Plants are beings that are part of the Plantae Kingdom, also known as the Metaphyta Kingdom. Organisms classified in this Kingdom must be:
- multicellular: Beings that have many cells;
- eukaryotes: Cells with a true nucleus that holds the DNA;
- autotrophs: Produce their own energy reserve, usually glucose, through photosynthesis. Most plants carry out photosynthesis, but some are parasitic;
- real fabrics: Cells that are grouped by similarities in function and shape.
In the past, both algae and fungi were classified in the Kingdom Plantae. However, for not meeting all the attributes, they were reclassified in other biological Kingdoms, Protista and Fungi, respectively.
According to German botanist Matthias Schleiden, all plants have cells, so they are considered living beings. This argument forms part of cell theory prepared by him and the physiologist Theodor Schwann.
Plants are usually green because of the pigment called chlorophyll. This pigment is responsible for carrying out photosynthesis. In photosynthesis, the plant captures sunlight, or artificial light, and transforms it into organic molecules with energetic function, the
Plants are sessile beings, that is, they need to be fixed in one place. They are usually found in the soil, but can grow supported by other plants (epiphytes), rocks (lithophytes) or in water (hydrophytes).
They perform respiration, like any other organism, capturing oxygen from the atmosphere and releasing carbon dioxide. However, on the other hand, they carry out photosynthesis, which is an opposite process, that is, they capture carbon dioxide and release oxygen.
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The organisms of this Kingdom are divided into lower plants and higher plants. The basic parts of higher plants are the roots, stem and leaves, each of which has specific functions for the organism.
- roots: They help to obtain water and mineral salts from the soil;
- Stalk: Contributes to the support and transport of elaborate sap (assimilated phyto) and raw sap (water and mineral salts);
- Sheets: They carry out respiration, transpiration, guttation and photosynthesis.
- Botany: the study of plants
- types of roots
- types of stems
Plants are protective organisms of the planet earth, as they carry out the maintenance and management of environmental events at all times. They produce oxygen along with algae, protect the soil from erosion and landslides, and participate in the water cycle.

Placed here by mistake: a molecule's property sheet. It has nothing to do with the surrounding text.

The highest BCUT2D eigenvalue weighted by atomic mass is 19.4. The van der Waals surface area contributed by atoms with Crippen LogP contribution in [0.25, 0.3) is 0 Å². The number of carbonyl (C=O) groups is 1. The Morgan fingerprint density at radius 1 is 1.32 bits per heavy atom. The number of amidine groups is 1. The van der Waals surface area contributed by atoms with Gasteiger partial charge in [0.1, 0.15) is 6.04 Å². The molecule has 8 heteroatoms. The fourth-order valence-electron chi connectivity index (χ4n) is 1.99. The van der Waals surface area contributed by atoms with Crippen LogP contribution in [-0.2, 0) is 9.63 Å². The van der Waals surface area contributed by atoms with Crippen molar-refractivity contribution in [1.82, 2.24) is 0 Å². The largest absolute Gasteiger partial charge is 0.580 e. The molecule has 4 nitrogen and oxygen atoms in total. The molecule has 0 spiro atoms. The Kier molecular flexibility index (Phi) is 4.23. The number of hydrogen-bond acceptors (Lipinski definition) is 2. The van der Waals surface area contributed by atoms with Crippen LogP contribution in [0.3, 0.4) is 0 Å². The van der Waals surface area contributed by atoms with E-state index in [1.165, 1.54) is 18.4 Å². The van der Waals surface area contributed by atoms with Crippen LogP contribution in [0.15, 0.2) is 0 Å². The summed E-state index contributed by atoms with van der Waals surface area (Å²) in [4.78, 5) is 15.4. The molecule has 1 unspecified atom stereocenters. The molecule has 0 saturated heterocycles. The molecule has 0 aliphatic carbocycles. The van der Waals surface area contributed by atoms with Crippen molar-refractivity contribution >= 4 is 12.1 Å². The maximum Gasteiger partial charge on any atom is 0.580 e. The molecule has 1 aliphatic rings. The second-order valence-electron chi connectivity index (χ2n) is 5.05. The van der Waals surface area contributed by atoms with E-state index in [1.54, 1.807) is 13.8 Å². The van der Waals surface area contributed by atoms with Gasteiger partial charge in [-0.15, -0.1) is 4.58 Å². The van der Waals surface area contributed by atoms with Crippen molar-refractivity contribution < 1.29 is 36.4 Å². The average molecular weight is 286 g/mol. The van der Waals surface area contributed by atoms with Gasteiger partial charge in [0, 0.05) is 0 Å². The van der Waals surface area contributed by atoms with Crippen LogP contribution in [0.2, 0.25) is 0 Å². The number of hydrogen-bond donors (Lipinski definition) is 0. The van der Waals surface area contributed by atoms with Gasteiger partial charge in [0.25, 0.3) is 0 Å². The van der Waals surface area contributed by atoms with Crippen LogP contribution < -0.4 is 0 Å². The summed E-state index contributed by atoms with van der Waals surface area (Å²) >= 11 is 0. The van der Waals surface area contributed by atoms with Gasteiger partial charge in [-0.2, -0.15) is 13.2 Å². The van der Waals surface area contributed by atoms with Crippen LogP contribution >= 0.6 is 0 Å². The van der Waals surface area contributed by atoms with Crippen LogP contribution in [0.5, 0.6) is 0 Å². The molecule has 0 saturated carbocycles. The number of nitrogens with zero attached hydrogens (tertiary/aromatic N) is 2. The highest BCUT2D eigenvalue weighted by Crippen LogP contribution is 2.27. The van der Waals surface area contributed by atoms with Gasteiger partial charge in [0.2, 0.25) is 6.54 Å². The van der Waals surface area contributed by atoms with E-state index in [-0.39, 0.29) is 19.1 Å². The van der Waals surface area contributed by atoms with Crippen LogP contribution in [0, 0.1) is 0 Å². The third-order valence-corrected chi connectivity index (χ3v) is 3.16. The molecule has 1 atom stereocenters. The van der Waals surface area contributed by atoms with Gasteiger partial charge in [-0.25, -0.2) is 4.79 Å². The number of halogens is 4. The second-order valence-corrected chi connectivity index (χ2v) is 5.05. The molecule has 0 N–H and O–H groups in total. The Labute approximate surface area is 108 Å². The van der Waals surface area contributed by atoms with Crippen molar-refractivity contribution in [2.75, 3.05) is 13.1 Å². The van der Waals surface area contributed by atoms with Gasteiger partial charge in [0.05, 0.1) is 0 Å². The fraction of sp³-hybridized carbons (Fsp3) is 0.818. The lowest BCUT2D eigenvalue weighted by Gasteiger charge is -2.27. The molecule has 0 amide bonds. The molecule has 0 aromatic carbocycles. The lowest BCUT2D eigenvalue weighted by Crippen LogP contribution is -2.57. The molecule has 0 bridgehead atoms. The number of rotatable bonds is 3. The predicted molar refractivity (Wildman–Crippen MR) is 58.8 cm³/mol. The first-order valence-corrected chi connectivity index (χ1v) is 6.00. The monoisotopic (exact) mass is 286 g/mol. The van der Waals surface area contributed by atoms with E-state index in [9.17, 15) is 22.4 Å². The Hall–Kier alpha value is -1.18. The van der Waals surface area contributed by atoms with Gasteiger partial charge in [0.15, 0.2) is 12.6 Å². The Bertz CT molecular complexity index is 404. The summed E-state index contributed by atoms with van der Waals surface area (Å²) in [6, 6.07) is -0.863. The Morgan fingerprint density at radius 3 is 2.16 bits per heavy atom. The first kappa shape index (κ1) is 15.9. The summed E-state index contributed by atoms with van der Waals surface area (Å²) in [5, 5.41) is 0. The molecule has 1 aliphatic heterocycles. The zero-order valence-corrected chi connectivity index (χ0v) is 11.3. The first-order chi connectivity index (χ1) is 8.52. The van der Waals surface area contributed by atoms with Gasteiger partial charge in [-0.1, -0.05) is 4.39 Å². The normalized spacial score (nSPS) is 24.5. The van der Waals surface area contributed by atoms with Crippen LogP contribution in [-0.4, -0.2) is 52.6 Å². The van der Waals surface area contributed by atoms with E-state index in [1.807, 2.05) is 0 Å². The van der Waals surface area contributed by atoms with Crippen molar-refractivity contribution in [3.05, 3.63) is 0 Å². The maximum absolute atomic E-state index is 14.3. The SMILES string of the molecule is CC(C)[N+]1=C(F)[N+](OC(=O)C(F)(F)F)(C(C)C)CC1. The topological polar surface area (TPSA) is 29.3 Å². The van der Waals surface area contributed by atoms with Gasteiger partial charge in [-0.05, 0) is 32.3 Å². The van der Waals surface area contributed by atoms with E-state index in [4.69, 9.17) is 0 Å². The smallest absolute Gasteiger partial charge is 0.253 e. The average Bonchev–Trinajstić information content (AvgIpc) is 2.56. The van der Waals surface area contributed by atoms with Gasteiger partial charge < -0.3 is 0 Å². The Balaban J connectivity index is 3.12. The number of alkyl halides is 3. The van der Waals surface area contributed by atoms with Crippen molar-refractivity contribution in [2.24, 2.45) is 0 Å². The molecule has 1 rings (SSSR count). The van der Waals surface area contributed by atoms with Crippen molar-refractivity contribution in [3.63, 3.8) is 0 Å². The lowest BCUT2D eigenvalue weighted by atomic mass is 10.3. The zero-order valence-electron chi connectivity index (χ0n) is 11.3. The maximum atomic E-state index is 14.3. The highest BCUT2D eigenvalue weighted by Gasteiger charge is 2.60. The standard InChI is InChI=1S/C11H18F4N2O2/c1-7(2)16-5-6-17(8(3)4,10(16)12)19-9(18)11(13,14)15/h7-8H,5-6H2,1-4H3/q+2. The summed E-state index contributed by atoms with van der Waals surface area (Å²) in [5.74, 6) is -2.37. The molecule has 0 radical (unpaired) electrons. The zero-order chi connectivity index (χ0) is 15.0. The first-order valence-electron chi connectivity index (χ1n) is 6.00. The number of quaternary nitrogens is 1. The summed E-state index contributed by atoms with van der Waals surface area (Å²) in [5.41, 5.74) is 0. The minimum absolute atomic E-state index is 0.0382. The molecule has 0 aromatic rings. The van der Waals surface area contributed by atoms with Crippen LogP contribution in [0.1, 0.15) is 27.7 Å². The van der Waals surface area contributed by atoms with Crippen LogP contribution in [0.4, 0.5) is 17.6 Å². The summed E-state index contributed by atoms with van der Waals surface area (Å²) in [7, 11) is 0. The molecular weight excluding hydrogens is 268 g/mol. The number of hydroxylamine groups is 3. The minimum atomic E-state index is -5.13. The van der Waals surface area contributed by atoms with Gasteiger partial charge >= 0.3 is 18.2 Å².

They are the producers of the food chain, that is, they feed all living beings, directly or indirectly. They serve as medicine, as they contain substances of interest medicinal for science and are used in civil construction.
The 4 types of plants: classification
At Bryophytes, pteridophytes, gymnosperms and angiosperms are 4 plant groups commonly studied in botany. Bryophthias and Pteridophytes are considered lower plants, so they need moisture and shade to live and reproduce, as their spores are released into the water for the birth of new organisms.
Gymnosperms and Angiosperms are superior plants, as they live independently of moisture or shade, in addition to reproducing through pollination. The types of pollination are:
- anemophilia: Pollen travels through the wind to reach the ovary;
- chiropterophilia: Pollen carried by bats to the ovary;
- ornithophily: Pollen carried by birds to the ovary;
- entomophilia: Pollen carried by insects to the ovary;
- mastophilia: Pollen carried by mammals to the ovary.
They are divided into inferior and superior not because they are better or worse, but because of important processes. evolutionary. Therefore, plants are classified according to their complexity and emergence of new attributes, such as seed, flower and fruit.
Bryophytes are small plants, as they do not have sap-conducting vessels (avascular), live in shady and humid places.
your representatives, the mosses, reproduce through spores, as they do not produce seeds, which are released into the water. They are often found in closed forests, always close to water bodies.
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Pteridophytes are currently divided into two groups, the Monilophytes and the Lycophytes. Monilophytes are represented by Ferns, and Lycophytes are all other Pteridophytes (fern, tree fern, etc.).
These are plants that, despite having sap-conducting vessels, need moisture and shade, as their reproduction also occurs by spores.
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Gymnosperms are represented by large plants, usually trees, have sap conducting vessels and seeds.
Its pollination occurs by the wind, however, they do not produce fruits or flowers. Its best-known representatives are the Pine trees, redwoods and araucarias (Brazilian pine).
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Angiosperms represent the best adapted and evolved group of plants in nature. have flowers, fruits and seeds, in addition to sap conducting vessels, in addition to a range of chemical substances of medicinal interest.
show habits herbaceous (herbs), shrubby (bushes), arboreal (trees), climber (vines) and parasite. They are usually found in soil, as well as in water, on rocks and supported by other plants.
RAVEN, P. H.; EVERT, R. F.; EICHHORN, S. AND. plant biology. 4. ed. Rio de Janeiro: Guanabara Koogan, 2014. P. 18–37.
- Exercises on Kingdom Plantae (with annotated feedback)
- plant kingdom
- Botany: The study of plants
- Plant parts
- Fungi questions